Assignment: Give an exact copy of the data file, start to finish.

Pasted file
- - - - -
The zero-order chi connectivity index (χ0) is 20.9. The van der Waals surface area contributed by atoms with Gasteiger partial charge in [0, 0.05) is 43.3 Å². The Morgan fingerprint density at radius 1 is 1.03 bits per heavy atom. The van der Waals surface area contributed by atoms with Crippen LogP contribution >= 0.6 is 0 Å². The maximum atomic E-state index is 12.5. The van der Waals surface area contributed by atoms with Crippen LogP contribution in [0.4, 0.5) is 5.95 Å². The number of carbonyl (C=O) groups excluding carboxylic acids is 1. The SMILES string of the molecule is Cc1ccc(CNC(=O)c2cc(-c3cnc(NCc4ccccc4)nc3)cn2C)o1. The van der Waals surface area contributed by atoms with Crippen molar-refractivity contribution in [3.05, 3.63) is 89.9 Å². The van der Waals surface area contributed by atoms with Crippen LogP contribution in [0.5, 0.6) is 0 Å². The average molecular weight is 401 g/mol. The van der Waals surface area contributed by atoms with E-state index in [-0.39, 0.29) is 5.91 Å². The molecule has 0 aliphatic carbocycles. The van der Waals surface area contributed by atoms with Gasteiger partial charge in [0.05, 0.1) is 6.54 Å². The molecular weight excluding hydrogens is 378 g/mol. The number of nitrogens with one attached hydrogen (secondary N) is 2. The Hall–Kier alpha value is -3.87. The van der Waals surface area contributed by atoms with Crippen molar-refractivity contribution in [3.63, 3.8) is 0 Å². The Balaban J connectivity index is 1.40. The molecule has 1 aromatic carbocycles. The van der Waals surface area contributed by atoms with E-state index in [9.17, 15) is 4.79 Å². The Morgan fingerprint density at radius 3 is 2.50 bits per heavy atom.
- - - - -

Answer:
The zero-order chi connectivity index (χ0) is 20.9. The van der Waals surface area contributed by atoms with Gasteiger partial charge in [0, 0.05) is 43.3 Å². The Morgan fingerprint density at radius 1 is 1.03 bits per heavy atom. The van der Waals surface area contributed by atoms with Crippen LogP contribution >= 0.6 is 0 Å². The maximum atomic E-state index is 12.5. The van der Waals surface area contributed by atoms with Crippen LogP contribution in [0.4, 0.5) is 5.95 Å². The number of carbonyl (C=O) groups excluding carboxylic acids is 1. The SMILES string of the molecule is Cc1ccc(CNC(=O)c2cc(-c3cnc(NCc4ccccc4)nc3)cn2C)o1. The van der Waals surface area contributed by atoms with Crippen molar-refractivity contribution in [3.05, 3.63) is 89.9 Å². The van der Waals surface area contributed by atoms with Crippen LogP contribution in [0.5, 0.6) is 0 Å². The average molecular weight is 401 g/mol. The van der Waals surface area contributed by atoms with E-state index in [-0.39, 0.29) is 5.91 Å². The molecule has 0 aliphatic carbocycles. The van der Waals surface area contributed by atoms with Gasteiger partial charge in [0.05, 0.1) is 6.54 Å². The molecular weight excluding hydrogens is 378 g/mol. The number of nitrogens with one attached hydrogen (secondary N) is 2. The Hall–Kier alpha value is -3.87. The van der Waals surface area contributed by atoms with Crippen molar-refractivity contribution in [3.63, 3.8) is 0 Å². The Balaban J connectivity index is 1.40. The molecule has 1 aromatic carbocycles. The van der Waals surface area contributed by atoms with E-state index in [9.17, 15) is 4.79 Å². The Morgan fingerprint density at radius 3 is 2.50 bits per heavy atom.